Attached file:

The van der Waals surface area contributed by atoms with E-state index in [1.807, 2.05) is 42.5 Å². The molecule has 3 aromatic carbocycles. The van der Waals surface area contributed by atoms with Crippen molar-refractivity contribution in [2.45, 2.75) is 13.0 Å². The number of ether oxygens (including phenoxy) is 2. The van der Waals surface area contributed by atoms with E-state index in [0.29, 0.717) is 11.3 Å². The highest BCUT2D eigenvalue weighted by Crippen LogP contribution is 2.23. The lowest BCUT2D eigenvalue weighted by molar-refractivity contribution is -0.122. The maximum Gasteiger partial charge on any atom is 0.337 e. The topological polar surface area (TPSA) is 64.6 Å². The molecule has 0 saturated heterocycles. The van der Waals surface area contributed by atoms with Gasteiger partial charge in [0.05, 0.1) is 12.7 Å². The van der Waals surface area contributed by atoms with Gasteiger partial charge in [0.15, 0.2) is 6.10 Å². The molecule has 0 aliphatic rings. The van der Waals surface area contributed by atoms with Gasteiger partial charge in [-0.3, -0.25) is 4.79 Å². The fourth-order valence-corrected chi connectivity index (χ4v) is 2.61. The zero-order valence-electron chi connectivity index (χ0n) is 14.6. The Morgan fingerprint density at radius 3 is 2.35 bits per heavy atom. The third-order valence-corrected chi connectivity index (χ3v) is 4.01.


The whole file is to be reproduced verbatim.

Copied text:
The van der Waals surface area contributed by atoms with E-state index in [1.807, 2.05) is 42.5 Å². The molecule has 3 aromatic carbocycles. The van der Waals surface area contributed by atoms with Crippen molar-refractivity contribution in [2.45, 2.75) is 13.0 Å². The number of ether oxygens (including phenoxy) is 2. The van der Waals surface area contributed by atoms with E-state index in [0.29, 0.717) is 11.3 Å². The highest BCUT2D eigenvalue weighted by Crippen LogP contribution is 2.23. The lowest BCUT2D eigenvalue weighted by molar-refractivity contribution is -0.122. The maximum Gasteiger partial charge on any atom is 0.337 e. The topological polar surface area (TPSA) is 64.6 Å². The molecule has 0 saturated heterocycles. The van der Waals surface area contributed by atoms with Gasteiger partial charge in [0.05, 0.1) is 12.7 Å². The van der Waals surface area contributed by atoms with Gasteiger partial charge in [0.15, 0.2) is 6.10 Å². The molecule has 0 aliphatic rings. The van der Waals surface area contributed by atoms with Gasteiger partial charge in [-0.3, -0.25) is 4.79 Å². The fourth-order valence-corrected chi connectivity index (χ4v) is 2.61. The zero-order valence-electron chi connectivity index (χ0n) is 14.6. The Morgan fingerprint density at radius 3 is 2.35 bits per heavy atom. The third-order valence-corrected chi connectivity index (χ3v) is 4.01.